Welding program offered at Wisconsin women's prison
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Welding program offered at Wisconsin women's prison

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Taycheedah inmates offered opportunity to learn welding in prison

TERRI PEDERSON

tpederson@wiscnews.com

FOND DU LAC — Miranda Watermolen knows she has made mistakes, but she believes a new program at Taycheedah Correctional Institution will help her overcome them.

“I definitely didn’t think I’d go into prison and come out a welder,” Watermolen said.

Watermolen is serving a two-year sentence for drug possession and is scheduled to be released in about six months. She is one of three people on track to complete the welding program while serving her sentence with the hope of finding a good-paying job upon release.

The 32-year-old said she plans to return to the Green Bay area.

“It’s an opportunity for a whole new life for me at a better pay rate,” Watermolen said.

A mobile welding lab and a job center were added to the medium/maximum women’s prison near Fond du Lac in March. The welding lab is equipped with eight welders and tables so eight women could be enrolled and weld at the same time. The job center, where inmates can search job listings, was added last week through a partnership between the Wisconsin Department of Corrections and Wisconsin Department of Workforce Development. It is the second job center in a Wisconsin prison. The first opened at Oakhill Correctional Institution in Oregon in 2018.

Moraine Park Technical College assisted with the welding addition. Moraine Park President Bonnie Baerwald said the welding lab is based off of the welding boot camp model used at the tech school. The boot camp was created to address a skilled worker storage. The boot camps were developed in 2012 as 15-week courses with a certificate issued to those who complete the program.

“They can later get a technical diploma if they decide to after their release,” Baerwald said.

There are no fees for those who enroll in the prison welding program.

Amanda Franzen of Oshkosh also is in the welding program at Taycheedah. Franzen, 38, said not only do inmates learn about welding, but also blueprint reading and team building. They also complete 72 hours each of gas metal arc welding and tungsten inert gas welding to finish the course.

Franzen, in prison due to a probation violation, said she is scheduled to be released Nov. 5 and has been working on her resume and applying for jobs.

“That way I can have a job when I leave here and start working right away,” Franzen said. “I can’t wait.”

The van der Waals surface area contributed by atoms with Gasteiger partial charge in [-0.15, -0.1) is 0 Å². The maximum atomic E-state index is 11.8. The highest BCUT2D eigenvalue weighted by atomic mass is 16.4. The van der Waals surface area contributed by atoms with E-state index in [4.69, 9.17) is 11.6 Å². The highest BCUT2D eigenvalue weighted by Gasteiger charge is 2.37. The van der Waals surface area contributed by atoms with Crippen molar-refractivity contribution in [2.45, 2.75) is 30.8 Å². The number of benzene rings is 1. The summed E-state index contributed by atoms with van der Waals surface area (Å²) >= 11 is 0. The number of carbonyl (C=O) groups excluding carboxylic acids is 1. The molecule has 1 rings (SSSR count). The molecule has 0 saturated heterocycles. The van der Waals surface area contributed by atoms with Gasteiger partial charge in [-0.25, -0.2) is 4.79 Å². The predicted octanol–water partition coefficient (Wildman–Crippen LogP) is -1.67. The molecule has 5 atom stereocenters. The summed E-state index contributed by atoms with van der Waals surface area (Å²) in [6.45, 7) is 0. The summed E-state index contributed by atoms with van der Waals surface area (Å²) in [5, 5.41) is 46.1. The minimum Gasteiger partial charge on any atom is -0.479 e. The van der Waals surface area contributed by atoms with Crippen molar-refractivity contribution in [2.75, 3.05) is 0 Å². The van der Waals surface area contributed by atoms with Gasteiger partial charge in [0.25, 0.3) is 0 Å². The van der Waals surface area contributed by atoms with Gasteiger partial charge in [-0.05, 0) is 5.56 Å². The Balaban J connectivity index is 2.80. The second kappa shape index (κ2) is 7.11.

Franzen was convicted of a 2014 burglary and sentenced to four years of probation in September 2015. She pleaded no contest last year to being a felon in possession of a firearm, a violation of her probation that led to her stay at Taycheedah. She said this stint has been her first time in prison — and will be her last.

“Change is a choice,” Franzen said. “You have to choose to do something better, and I feel this is the start of it.”

Rachel Fryda-Gehde, a social worker at Taycheedah, said there are computers in the job center for people to work on their resumes and apply for jobs. Employers can email the applicants and set up phone interviews.

Kaileigh Selig of Appleton is one of the inmates benefiting from the job center.

Selig, 32, said she doesn’t have a lot of job experience, but is open to anything near her home when she leaves prison.

“I was pretty excited that I was offered to do this,” said Selig, who was convicted on felony drug charges three times from 2010-14. “Some people get out with nothing. They are homeless and without a dollar when they leave here.”

The job center offers programs and services that include career readiness programs, job search assistance, resume development, services for veterans, registered apprenticeships and assistance for individuals with disabilities.

The mobile welding lab will be moved to Kettle Moraine Correctional Institution, a male prison in Plymouth, when the current Taycheedah enrollees are finished.

“As we need it, it can go throughout the state,” said Anna Neal, the Department of Corrections’ re-entry employment coordinator.

Other vocational and educational programs offered at Taycheedah include a cosmetology program, office software application program, adult basic education, special education and Salvation Army projects.

Wisconsin Department of Corrections Secretary Kevin Carr said each of the prisons has an area of work education in it.

“If you give a person an opportunity to be employed at a rate where they can support their family and have self-worth, then you send an important message not to reoffend,” Carr said.

Follow Terri Pederson on Twitter @tlp53916 or contact her at 920-356-6760.

Follow Terri Pederson on Twitter @tlp53916 or contact her at 920-356-6760.

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